Network Rail, which has created the £85m link, says: “Congestion currently seen at Manchester Piccadilly will reduce by a quarter with some services being rerouted through Manchester Victoria.

“There will be more capacity on the railway, meaning more frequent trains to run.”

By connecting Victoria and Oxford Road stations for the first time, the Ordsall Chord will provide a link from Leeds to Manchester airport which does not require trains to reverse, and free up space by reducing the number of services terminating at Victoria.

I would assume that this short length of railway, has been built so that it can handle a high frequency of trains across the City. So if it has been traditionally signalled like the East London Line of the Overground train frequencies of upwards of twelve trains per hour (tph) will certainly be possible.

But modern signalling using ERTMS, will give this route a frequency up there with Crossrail and Thameslink of twenty-four tph.

Manchester’s Crossrail

Manchester has got its Crossrail, a year before London.

I don’t think Manchester knows what is going to hit the City!

A lot of local services at Manchester Victoria are arranged so that they run back-to-back connecting pl;aces like Blackburn, Kirkby, Southport, Stalybridge, Todmorden and Wigan.

Now services will run back-to-back through the core of Victoria, Salford Central, Deansgate, Oxford Road, Piccadilly and the Airport.

  • Manchester has gained a Third City Crossing!
  • It needs a frequency of at least twelve tph or one train every five minutes.

On the section between Deansgate and Piccadilly, there will be even more trains.

  • Piccadilly to Liverpool Lime Street and Warrington services
  • Piccadilly to Blackpool, Bolton, Preston and Southport services via Salford Central and the Windsor Link Line.

Summing this spaghetti up, you get destinations to the North of the Irwell.

  • Barrow/Lancaster/Windermere
  • Blackburn
  • Blackpool *
  • Bolton *
  • Clitheroe
  • Glasgow/Edinburgh *
  • Halifax
  • Kirkby
  • Leeds
  • Liverpool *
  • Preston *
  • Rochdale
  • Southport
  • Stalybridge *
  • Warrington

And these to the South

  • Buxton
  • Crewe *
  • Glossop/Hadfield *
  • Hazel Grove *
  • Manchester Airport *
  • Stockport *

Note.

  1. The stations marked with asterisks (*) will be fully electrified by the end of 2018.
  2. Piccadilly is not included in the list of stations South of the Irwell, as it is not a station, where trains can be reversed to go North.
  3. Oxford Road can be used to reverse trains and it is significant the the first Ordsall Chord services are between Oxford Road and Leeds.

There is a lot of scope for back-to-back services across the Irwell using the current Class 319 trains, that work Liverpool to Manchester, Preston and Wigan services.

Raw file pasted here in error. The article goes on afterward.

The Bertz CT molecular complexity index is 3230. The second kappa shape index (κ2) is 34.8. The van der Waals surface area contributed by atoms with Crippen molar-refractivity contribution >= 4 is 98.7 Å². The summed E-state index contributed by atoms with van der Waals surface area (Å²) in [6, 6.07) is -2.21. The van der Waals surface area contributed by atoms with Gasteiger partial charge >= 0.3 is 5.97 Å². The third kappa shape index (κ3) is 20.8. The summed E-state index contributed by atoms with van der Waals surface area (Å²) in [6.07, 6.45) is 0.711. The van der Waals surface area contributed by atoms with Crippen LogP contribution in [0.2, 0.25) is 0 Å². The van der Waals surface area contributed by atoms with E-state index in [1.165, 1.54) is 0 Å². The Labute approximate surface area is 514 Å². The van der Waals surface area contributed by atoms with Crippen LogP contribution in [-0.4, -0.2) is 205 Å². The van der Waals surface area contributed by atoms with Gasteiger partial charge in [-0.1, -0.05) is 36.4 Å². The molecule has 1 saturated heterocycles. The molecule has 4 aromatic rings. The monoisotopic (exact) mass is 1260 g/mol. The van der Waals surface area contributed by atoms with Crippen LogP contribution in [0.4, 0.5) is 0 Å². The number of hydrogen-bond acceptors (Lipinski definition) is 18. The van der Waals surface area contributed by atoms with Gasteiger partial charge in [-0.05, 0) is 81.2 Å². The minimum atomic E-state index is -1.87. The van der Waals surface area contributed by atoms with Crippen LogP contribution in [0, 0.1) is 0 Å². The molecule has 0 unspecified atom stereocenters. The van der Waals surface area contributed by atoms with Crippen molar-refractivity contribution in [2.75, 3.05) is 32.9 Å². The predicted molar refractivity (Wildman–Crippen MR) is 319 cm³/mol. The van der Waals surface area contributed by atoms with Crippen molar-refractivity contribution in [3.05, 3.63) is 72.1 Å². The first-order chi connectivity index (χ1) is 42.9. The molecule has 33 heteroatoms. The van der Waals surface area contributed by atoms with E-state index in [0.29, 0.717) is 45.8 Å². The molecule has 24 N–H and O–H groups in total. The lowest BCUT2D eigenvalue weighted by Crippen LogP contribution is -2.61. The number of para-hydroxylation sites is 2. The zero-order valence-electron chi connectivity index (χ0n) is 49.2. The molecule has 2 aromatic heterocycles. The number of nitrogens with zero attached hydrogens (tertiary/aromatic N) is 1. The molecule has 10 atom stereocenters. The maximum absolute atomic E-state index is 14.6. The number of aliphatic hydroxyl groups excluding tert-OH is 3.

Thinking about what Manchester has now got, it’s more like Thameslink than Crossrail, as it has a lot of branches on both sides of the Irwell.

So perhaps it should be called IrwellLink?

The Arrival Of the Class 769 Trains

Northern have another train up their sleeve! Or should I say, under construction in Loughborough?

At least eleven of the Class 769 bi-mode train are coming!

On paper these trains seem a bizarre but simple idea! You take a nearly thirty-year-old British Rail Class 319 train and fit two diesel alternator sets underneath, so that it can generate its own electric power on lines without electrification.

But in practice, it appears Northern will be getting a train that can do the following.

  • Bridge all the electrification gaps in the North-West of England.
  • Work the very stiff Manchester to Buxton route.
  • Do 100 mph under the wires and 90 mph on diesel.
  • Meet all the regulations with respect to Persons of Reduced Mobility.
  • Deputise for and augment Class 319 trains when required.
  • Give a performance improvement over Pacers and Class 150 and Class 156 trains.
  • Work into most stations, where Pacers and Class 150/156 trains currently work, without station upgrades.

All this comes in a strong Mark 3-based design, that drivers seem to like.

I think that Northern said a lot about their confidence in these trains, when they increased the order from eight to eleven, around the time serious testing started.

If more than eleven Class 769 trains are needed, there are a total of 86 Class 319 trains of which 32 are the Class 319/4 variant, which would be the preferred conversion, as they have a better interior.

Class 769 Train Routes

The Class 769 trains could work between Leeds and Oxford Road stations, as soon as they receive certification.

But surely, one of their main uses will be to link destinations on lines without electrification on either side of the electrified core lines in Manchester.

This map from Wikipedia shows the layout of the main lines and stations in Central Manchester.

Starting at the top and going anti-clockwise the stations are as follows on the lin, which is fully electrified.

  • Manchester Victoria
  • Salford Central
  • Deansgate
  • Manchester Oxford Road
  • Manchester Piccadilly

The Ordsall Chord is shown in red.

Note that most of the lines radiating from the cross-city line can be joined to the others.

This leads to services such as.

  • Buxton to Clitheroe via Piccadilly, Salford Cresent, Bolton and Blackburn
  • Crewe to Blackburn via The Styal Line, Piccadilly, Victoria, Todmorden and Burnley.
  • Southport to Manchester Airport.
  • Sheffield to Liverpool via the Hope Valley Line, Stockport, Piccadilly and Warrington.
  • Kirkby to Stalybridge

Feel free to add any route you feel convenient.

Add in a few extra platforms at perhaps the two Salford and Oxford Road stations and Manchester could have a rail network, that would be second-to-very-few.

There are also a lot of opportunities around Leeds and along the East Coast Main Line.

 

 

December 9, 2017 Posted by | Transport | , , | 4 Comments